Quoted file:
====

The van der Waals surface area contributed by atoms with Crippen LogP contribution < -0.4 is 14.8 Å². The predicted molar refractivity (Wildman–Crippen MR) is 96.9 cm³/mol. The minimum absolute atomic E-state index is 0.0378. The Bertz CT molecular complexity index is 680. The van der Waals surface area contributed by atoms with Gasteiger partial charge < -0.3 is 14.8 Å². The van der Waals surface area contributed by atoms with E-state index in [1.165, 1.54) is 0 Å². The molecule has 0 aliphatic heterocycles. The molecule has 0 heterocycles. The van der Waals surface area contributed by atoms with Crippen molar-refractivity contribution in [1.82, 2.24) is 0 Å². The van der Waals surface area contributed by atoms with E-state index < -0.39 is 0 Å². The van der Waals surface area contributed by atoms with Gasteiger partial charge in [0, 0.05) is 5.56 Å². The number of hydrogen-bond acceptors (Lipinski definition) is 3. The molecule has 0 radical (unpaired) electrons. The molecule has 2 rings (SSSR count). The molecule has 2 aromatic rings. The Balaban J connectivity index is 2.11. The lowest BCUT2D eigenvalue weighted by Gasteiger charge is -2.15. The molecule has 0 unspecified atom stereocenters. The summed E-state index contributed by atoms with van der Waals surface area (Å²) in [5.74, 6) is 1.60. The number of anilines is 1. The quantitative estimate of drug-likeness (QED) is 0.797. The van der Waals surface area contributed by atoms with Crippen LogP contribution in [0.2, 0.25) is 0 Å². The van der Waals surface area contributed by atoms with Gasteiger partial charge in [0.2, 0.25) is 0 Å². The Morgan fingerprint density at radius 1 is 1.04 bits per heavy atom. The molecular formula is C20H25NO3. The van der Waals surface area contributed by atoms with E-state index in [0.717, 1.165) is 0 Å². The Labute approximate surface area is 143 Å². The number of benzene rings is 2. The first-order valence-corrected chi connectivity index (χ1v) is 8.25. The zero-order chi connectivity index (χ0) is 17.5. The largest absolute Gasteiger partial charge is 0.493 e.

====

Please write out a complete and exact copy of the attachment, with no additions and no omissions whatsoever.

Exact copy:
The van der Waals surface area contributed by atoms with Crippen LogP contribution < -0.4 is 14.8 Å². The predicted molar refractivity (Wildman–Crippen MR) is 96.9 cm³/mol. The minimum absolute atomic E-state index is 0.0378. The Bertz CT molecular complexity index is 680. The van der Waals surface area contributed by atoms with Gasteiger partial charge < -0.3 is 14.8 Å². The van der Waals surface area contributed by atoms with E-state index in [1.165, 1.54) is 0 Å². The molecule has 0 aliphatic heterocycles. The molecule has 0 heterocycles. The van der Waals surface area contributed by atoms with Crippen molar-refractivity contribution in [1.82, 2.24) is 0 Å². The van der Waals surface area contributed by atoms with E-state index < -0.39 is 0 Å². The van der Waals surface area contributed by atoms with Gasteiger partial charge in [0, 0.05) is 5.56 Å². The number of hydrogen-bond acceptors (Lipinski definition) is 3. The molecule has 0 radical (unpaired) electrons. The molecule has 2 rings (SSSR count). The molecule has 2 aromatic rings. The Balaban J connectivity index is 2.11. The lowest BCUT2D eigenvalue weighted by Gasteiger charge is -2.15. The molecule has 0 unspecified atom stereocenters. The summed E-state index contributed by atoms with van der Waals surface area (Å²) in [5.74, 6) is 1.60. The number of anilines is 1. The quantitative estimate of drug-likeness (QED) is 0.797. The van der Waals surface area contributed by atoms with Crippen LogP contribution in [0.2, 0.25) is 0 Å². The van der Waals surface area contributed by atoms with Gasteiger partial charge in [0.2, 0.25) is 0 Å². The Morgan fingerprint density at radius 1 is 1.04 bits per heavy atom. The molecular formula is C20H25NO3. The van der Waals surface area contributed by atoms with E-state index in [0.717, 1.165) is 0 Å². The Labute approximate surface area is 143 Å². The number of benzene rings is 2. The first-order valence-corrected chi connectivity index (χ1v) is 8.25. The zero-order chi connectivity index (χ0) is 17.5. The largest absolute Gasteiger partial charge is 0.493 e.